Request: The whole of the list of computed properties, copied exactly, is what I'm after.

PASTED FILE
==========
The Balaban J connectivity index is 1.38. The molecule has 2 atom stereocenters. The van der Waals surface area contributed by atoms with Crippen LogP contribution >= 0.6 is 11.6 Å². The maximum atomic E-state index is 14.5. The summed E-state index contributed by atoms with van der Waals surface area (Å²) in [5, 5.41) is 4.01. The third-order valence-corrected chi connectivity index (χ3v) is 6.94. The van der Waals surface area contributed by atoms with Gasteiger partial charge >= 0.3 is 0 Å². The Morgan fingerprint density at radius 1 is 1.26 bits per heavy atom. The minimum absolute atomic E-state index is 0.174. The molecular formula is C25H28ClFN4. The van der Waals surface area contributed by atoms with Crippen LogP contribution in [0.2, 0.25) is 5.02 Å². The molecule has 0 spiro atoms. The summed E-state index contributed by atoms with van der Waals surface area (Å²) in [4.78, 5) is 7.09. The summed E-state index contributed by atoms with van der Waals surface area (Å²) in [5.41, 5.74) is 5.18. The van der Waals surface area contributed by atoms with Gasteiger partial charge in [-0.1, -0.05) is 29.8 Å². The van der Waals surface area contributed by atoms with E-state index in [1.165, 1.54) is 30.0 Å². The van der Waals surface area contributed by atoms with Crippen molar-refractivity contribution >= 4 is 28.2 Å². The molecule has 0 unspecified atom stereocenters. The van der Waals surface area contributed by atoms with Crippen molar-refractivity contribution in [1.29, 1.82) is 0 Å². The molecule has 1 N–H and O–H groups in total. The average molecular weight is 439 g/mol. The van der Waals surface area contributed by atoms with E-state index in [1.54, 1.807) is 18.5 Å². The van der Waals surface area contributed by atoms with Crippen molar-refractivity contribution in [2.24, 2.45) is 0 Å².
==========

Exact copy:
The Balaban J connectivity index is 1.38. The molecule has 2 atom stereocenters. The van der Waals surface area contributed by atoms with Crippen LogP contribution >= 0.6 is 11.6 Å². The maximum atomic E-state index is 14.5. The summed E-state index contributed by atoms with van der Waals surface area (Å²) in [5, 5.41) is 4.01. The third-order valence-corrected chi connectivity index (χ3v) is 6.94. The van der Waals surface area contributed by atoms with Gasteiger partial charge >= 0.3 is 0 Å². The Morgan fingerprint density at radius 1 is 1.26 bits per heavy atom. The minimum absolute atomic E-state index is 0.174. The molecular formula is C25H28ClFN4. The van der Waals surface area contributed by atoms with Crippen LogP contribution in [0.2, 0.25) is 5.02 Å². The molecule has 0 spiro atoms. The summed E-state index contributed by atoms with van der Waals surface area (Å²) in [4.78, 5) is 7.09. The summed E-state index contributed by atoms with van der Waals surface area (Å²) in [5.41, 5.74) is 5.18. The van der Waals surface area contributed by atoms with Gasteiger partial charge in [-0.1, -0.05) is 29.8 Å². The van der Waals surface area contributed by atoms with E-state index in [1.165, 1.54) is 30.0 Å². The van der Waals surface area contributed by atoms with Crippen molar-refractivity contribution >= 4 is 28.2 Å². The molecule has 0 unspecified atom stereocenters. The van der Waals surface area contributed by atoms with Crippen molar-refractivity contribution in [1.29, 1.82) is 0 Å². The molecule has 1 N–H and O–H groups in total. The average molecular weight is 439 g/mol. The van der Waals surface area contributed by atoms with E-state index in [1.54, 1.807) is 18.5 Å². The van der Waals surface area contributed by atoms with Crippen molar-refractivity contribution in [2.24, 2.45) is 0 Å².